(Deb Lindsey/For The Washington Post)

Jacques Pépin is a chef, cookbook author and television personality.

When I was 13 years old, a kitchen apprentice in Bourg-en-Bresse, France, in the late 1940s, I was put in charge of a dozen hens. It was my job to fatten them on vegetable peels and leftover soup. It was theirs to peck about the courtyard and lay eggs.

By the time I was thirteen-and-a-quarter, I had learned that the hen sitting on her eggs deserved respect. While on the hunt for eggs, I was terrorized a number of times by a charging, puffed-up hen for getting too close to her nest. Her yield came at a cost.

It seems, alas, that eggs once again — at least for the time being — come at a higher cost than we had known. New research published this month suggests that high egg consumption may increase one’s risk of cardiovascular disease.

It’s not the first time such a medical scare has cast a pall over eggs. In the late 1970s and early ’80s, I crisscrossed the United States 40 or so weeks of the year to teach cooking in the newly created cookware shops. At that time, physicians recommended one egg per week, preferably cooked in margarine. A “delight” along the line of a luscious egg-white omelet or scrambled egg substitute, no?

Fortunately, for the sane cook, butter and eggs will never be passe, even if some moderation proves to be wise. The egg is just too perfect.

It is unpretentious but challenging. Low-calorie but lush. No food is as democratic as the egg, and the ham and eggs of the corner diner can be as superb as the caviar omelet of Michelin’s most touted triple-starred restaurant. Eggs are the truly universal food of the world. (Sorry, pizza.)

I was raised eating them. During the Second World War, food was scarce in France, and meat graced our table scarcely more than monthly. Poultry appeared maybe once a week. But the egg saved us. We raised a few chickens, and Mother (who ate eggs daily until her untimely death a few months shy of her 100th birthday) made a sublime gratin of hard-cooked eggs mixed with bechamel and Swiss chard or spinach from the garden, then sprinkled with cheese and baked to a golden crust.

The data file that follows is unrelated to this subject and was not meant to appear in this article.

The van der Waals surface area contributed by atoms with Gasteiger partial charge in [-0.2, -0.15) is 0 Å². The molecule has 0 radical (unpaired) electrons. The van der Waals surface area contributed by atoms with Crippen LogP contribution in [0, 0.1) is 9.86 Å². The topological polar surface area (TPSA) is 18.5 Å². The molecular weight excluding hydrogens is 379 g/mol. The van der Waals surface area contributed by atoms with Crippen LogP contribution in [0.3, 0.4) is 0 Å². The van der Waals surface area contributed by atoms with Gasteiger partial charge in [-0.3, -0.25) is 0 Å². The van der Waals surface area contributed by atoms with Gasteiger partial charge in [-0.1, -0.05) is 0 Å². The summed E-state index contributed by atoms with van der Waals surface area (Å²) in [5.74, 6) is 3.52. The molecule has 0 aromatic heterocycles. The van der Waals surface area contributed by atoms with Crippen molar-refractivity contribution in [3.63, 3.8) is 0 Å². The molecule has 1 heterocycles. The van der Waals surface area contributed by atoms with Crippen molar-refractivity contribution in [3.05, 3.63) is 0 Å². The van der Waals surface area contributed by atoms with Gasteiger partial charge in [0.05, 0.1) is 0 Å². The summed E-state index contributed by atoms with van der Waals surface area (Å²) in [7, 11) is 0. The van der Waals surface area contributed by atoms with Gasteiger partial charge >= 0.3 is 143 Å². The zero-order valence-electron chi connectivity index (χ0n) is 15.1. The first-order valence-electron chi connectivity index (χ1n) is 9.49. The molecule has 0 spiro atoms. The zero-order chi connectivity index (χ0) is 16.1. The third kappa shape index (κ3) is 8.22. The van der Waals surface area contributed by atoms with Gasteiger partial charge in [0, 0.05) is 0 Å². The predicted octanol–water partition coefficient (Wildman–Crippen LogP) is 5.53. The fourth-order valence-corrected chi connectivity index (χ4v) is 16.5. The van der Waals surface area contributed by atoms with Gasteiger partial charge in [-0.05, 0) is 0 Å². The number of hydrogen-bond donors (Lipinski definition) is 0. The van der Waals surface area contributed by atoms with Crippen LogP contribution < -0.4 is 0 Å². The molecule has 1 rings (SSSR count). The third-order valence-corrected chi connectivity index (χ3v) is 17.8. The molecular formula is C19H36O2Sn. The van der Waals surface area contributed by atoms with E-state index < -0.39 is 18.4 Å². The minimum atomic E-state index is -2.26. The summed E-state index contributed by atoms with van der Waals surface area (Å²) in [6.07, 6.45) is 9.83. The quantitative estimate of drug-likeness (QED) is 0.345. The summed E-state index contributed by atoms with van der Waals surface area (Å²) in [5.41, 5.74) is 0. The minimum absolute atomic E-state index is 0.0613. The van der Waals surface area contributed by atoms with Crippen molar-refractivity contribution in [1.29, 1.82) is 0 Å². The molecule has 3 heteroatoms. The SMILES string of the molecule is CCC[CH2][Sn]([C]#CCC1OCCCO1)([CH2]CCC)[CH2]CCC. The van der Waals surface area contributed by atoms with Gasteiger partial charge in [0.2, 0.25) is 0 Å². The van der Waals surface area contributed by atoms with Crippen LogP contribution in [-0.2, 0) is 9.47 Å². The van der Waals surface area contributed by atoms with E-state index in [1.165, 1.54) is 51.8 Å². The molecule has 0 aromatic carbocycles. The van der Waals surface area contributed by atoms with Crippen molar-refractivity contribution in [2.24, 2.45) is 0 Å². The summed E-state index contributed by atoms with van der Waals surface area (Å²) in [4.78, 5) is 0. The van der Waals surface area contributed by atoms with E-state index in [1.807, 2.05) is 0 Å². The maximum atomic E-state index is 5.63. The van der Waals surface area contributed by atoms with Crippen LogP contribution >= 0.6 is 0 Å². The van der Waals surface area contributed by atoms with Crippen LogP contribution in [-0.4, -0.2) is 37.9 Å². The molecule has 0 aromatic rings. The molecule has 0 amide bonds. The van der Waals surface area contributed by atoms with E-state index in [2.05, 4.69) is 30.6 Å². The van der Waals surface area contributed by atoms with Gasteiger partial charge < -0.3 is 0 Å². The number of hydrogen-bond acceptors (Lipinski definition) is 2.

Thankfully, my teenage henhouse scuffles did nothing to snuff out my childhood love for eggs. In the ’50s, once I moved to Paris, I worked as a young chef in many restaurants. Each time I applied for a job, the head chef invariably challenged me to make a perfect French omelet. As inexpensive an evaluation as it was accurate, it was the test of culinary knowledge.

You must realize, eggs are the perfect medium for the cook to blend proper technique with taste — but they are nevertheless a challenge to control in all their diversity. From scrambled to poached to hard-cooked, from a mousse to an omelet to a soufflé to a meringue, eggs require mastery. And mastery requires the practice of many years in the kitchen.

So each time I crack an egg, memories pour out along with the yolk and white. I remember from one of my shows with Julia Child (a fellow egg lover), we cooked an ostrich egg whose shell required an electric drill to break — for a wonderful omelet with mushrooms and chives, enough to feed six to eight. Or the fillets of trout plucked from a creek in the Catskills by my wife, Gloria, flanked by freshly scrambled eggs from a nearby farm, and saturated with butter, flavored with tarragon and served with brioche and white wine — a great breakfast. Or the days alone, too, hungry and perhaps a bit grouchy, salvaged in just 2½ minutes on low heat that ended with a fat, bright, orange yolk running over ham.

A question I’m often asked is what I would have for my last meal. My last meal, I hope, will take many weeks or even months, but I know it will include plenty of eggs: quail, guinea hen, duck pheasant, chicken — all enjoyed with the greatest bread and butter and a lot of wine. But I’m not ready yet.

Until then, if you don’t like my defense of eggs, go ahead: Throw some my way.